BLOG POST: Employer Income Tax Withholding: The Basics

Employer Income Tax Withholding: The Basics

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If you have recently changed jobs, you’re probably familiar with the W-4 form, where you declare how many exemptions you have, for things like having dependent children, being married, or holding multiple jobs. These allowances are meant to offset the amount of tax withheld, based on approximately how much tax you will be able to deduct.

It is this withholding of taxes out of your paycheck that makes tax refunds possible every spring — the government isn’t actually paying you (unless you live in Alaska, make a small enough income to be eligible for the Earned Income Tax Credit, or have had devastating financial losses over the past year), but rather returning your money that you have already set aside for taxes and didn’t turn out to owe.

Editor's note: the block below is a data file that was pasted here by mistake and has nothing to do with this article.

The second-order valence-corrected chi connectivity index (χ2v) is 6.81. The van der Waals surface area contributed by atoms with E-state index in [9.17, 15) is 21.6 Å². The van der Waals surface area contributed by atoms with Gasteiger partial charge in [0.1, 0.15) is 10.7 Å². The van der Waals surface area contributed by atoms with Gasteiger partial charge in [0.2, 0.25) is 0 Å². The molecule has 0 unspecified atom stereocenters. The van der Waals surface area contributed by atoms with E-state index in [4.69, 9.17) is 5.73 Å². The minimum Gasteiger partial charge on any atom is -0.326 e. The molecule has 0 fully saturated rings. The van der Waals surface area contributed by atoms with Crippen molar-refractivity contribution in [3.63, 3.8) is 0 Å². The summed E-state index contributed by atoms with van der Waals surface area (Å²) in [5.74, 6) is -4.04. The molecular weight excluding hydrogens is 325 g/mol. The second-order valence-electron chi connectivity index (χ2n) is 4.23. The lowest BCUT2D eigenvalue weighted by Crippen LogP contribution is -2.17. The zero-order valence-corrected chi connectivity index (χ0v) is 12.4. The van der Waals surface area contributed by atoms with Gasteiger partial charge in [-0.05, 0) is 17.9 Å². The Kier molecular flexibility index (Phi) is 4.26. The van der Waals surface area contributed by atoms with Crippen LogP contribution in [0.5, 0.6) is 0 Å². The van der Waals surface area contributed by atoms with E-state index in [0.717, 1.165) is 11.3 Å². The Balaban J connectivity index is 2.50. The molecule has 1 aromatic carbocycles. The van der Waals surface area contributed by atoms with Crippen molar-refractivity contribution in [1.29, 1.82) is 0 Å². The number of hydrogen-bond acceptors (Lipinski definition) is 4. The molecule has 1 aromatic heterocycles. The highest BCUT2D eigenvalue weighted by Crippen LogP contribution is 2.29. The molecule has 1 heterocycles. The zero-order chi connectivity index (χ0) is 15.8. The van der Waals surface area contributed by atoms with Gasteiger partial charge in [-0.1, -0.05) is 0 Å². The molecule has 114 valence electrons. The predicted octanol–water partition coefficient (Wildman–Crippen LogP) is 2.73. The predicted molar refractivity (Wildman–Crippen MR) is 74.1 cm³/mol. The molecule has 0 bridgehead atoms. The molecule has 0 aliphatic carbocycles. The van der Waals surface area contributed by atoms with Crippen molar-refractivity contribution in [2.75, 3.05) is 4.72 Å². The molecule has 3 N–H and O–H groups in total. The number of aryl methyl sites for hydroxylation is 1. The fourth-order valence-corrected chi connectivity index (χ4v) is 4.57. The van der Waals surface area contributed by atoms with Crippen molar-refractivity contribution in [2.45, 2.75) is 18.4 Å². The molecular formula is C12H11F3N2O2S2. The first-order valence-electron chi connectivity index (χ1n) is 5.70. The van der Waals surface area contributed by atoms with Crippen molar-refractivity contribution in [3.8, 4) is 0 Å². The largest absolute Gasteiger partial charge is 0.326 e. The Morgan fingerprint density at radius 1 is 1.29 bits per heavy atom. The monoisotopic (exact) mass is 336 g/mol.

Employers, however, also participate in tax withholding, for the taxes that both you and your employer pay: the social security, Medicare and disability taxes.  These taxes are assessed both against the employer and the employee (unless you’re self-employed, in which case you will need to pay the share that would have come from employer income tax withholding as well), and are generally not subject to deductions or exemptions like the basic income tax is.

These withholdings are based on the employee’s pre-tax income. For Social Security, the employee and employer income tax withholdings are each 6.2%, on the first $127,200 earned by each employee. The Medicare withholding is 1.45% each for the employer and employee on the first $200,000 — but after that, the employer withholding increases to 2.35%.

Another important difference between your personal income taxes and employer income tax withholding is that the employer has to pay every month, or every two weeks, based on the size of the company and its relative tax liability.  Also, the deposits must be filed electronically, through the corporate account with the IRS.

As one might expect with the IRS, the penalties for late payment can be severe too – up to 15% of payroll, if the payment is more than 10 days late – making a financial professional or accountant an even more important asset!

 

 

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